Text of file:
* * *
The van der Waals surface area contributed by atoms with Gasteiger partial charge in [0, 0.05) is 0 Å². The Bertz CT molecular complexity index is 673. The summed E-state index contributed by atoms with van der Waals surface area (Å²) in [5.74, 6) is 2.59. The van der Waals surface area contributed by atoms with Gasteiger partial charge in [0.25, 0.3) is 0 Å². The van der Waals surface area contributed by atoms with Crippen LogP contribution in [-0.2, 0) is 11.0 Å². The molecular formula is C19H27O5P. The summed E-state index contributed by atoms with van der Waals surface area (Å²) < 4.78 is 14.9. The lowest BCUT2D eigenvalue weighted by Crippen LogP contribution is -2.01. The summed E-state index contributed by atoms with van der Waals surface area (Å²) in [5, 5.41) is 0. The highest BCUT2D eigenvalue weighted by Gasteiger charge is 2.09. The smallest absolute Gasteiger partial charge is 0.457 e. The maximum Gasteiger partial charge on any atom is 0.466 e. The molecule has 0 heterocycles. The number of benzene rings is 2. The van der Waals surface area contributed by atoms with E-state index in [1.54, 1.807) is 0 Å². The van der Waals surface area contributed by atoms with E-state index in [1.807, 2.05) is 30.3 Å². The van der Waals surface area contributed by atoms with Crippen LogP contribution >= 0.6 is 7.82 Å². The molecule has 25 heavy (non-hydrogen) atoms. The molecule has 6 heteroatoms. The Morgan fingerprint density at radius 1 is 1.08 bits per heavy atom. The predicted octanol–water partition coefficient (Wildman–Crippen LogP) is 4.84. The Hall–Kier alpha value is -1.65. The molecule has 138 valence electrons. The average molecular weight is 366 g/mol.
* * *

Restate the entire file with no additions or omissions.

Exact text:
The van der Waals surface area contributed by atoms with Gasteiger partial charge in [0, 0.05) is 0 Å². The Bertz CT molecular complexity index is 673. The summed E-state index contributed by atoms with van der Waals surface area (Å²) in [5.74, 6) is 2.59. The van der Waals surface area contributed by atoms with Gasteiger partial charge in [0.25, 0.3) is 0 Å². The van der Waals surface area contributed by atoms with Crippen LogP contribution in [-0.2, 0) is 11.0 Å². The molecular formula is C19H27O5P. The summed E-state index contributed by atoms with van der Waals surface area (Å²) < 4.78 is 14.9. The lowest BCUT2D eigenvalue weighted by Crippen LogP contribution is -2.01. The summed E-state index contributed by atoms with van der Waals surface area (Å²) in [5, 5.41) is 0. The highest BCUT2D eigenvalue weighted by Gasteiger charge is 2.09. The smallest absolute Gasteiger partial charge is 0.457 e. The maximum Gasteiger partial charge on any atom is 0.466 e. The molecule has 0 heterocycles. The number of benzene rings is 2. The van der Waals surface area contributed by atoms with E-state index in [1.54, 1.807) is 0 Å². The van der Waals surface area contributed by atoms with E-state index in [1.807, 2.05) is 30.3 Å². The van der Waals surface area contributed by atoms with Crippen LogP contribution >= 0.6 is 7.82 Å². The molecule has 25 heavy (non-hydrogen) atoms. The molecule has 6 heteroatoms. The Morgan fingerprint density at radius 1 is 1.08 bits per heavy atom. The predicted octanol–water partition coefficient (Wildman–Crippen LogP) is 4.84. The Hall–Kier alpha value is -1.65. The molecule has 138 valence electrons. The average molecular weight is 366 g/mol.